*Can you tell I'm still listening to Elizabeth Gilbert? Now she's in Bali.
**I even adopted her conceit of writing the entries as "letters" to a friend. I called mine "Toni."
***Up to the point when she started her affair with Henry Miller, that is. I bought but never read Incest (1993). By that point I was thoroughly disgusted with her, particularly the way she treated her husband.
****Now, he does more drawings of machines than of characters, but he used to do extraordinary comic strips and had a whole cast of marginalia with which he decorated his homework.

Comments

  1. Having spent most of the day with your first book, and finding it as illuminating and intimidatingly good as I found it the first time (not to mention profoundly helpful to my own work), I'll admit to being less than sympathetic to this post.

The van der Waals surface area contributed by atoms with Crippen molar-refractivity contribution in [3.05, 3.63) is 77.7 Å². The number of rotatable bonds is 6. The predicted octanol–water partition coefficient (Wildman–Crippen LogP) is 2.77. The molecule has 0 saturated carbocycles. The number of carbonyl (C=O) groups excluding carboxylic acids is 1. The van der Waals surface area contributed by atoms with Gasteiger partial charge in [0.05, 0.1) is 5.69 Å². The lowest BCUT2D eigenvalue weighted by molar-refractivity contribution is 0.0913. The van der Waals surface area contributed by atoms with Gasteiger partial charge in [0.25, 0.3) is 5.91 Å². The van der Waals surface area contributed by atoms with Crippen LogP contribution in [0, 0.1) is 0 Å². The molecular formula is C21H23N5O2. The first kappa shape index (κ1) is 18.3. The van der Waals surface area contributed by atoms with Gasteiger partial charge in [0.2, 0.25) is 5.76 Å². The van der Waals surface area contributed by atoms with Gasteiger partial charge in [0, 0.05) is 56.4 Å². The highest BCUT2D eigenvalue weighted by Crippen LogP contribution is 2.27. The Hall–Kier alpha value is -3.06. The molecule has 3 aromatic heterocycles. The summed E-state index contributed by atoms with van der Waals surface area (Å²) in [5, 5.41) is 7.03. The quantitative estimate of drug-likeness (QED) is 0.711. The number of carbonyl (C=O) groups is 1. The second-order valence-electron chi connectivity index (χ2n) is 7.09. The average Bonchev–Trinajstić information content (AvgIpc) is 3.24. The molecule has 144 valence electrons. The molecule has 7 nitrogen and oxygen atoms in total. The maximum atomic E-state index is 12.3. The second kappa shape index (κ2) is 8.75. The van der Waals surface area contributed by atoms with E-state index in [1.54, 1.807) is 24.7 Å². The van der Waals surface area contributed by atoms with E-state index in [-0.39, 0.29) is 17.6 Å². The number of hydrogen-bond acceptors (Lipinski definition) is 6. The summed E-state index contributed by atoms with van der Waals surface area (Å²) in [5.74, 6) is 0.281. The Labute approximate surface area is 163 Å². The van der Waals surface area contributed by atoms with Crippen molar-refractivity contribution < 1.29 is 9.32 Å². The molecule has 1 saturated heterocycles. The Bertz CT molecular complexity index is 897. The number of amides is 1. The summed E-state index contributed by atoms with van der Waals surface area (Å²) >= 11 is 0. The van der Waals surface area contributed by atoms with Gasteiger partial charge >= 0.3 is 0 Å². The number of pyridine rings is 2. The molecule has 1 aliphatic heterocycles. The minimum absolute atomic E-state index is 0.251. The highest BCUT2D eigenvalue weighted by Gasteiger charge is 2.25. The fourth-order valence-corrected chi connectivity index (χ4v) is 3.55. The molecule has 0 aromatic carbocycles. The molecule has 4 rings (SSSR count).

You may have written "only one" book. What matters, however, is that you wrote the book that needed to be written, one that took the next step, showing grad students like me that there actually is a rigorous way forward that makes historical empathy and Collingwoodian imaginative reconstruction not only possible, but superior to the reigning academic acidity. I got sneered at for suggesting as much; but now I can point to 676 very real pages that show the way forward.

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  2. Thanks, millinerd! This means a lot to me. I suppose the way I'm feeling about the current book is in part the price one pays for trying to do something (again!) for which there is no model. "If only," I sometimes tell myself, "you could just write a straight-forward 'academic' book," but then I can't; the material--and my Muse--simply won't let me.

    I SO agree with you about the "reigning academic acidity." It really is heartening to know that there are younger scholars like you who are so passionately interested in challenging it. Courage!

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F.B.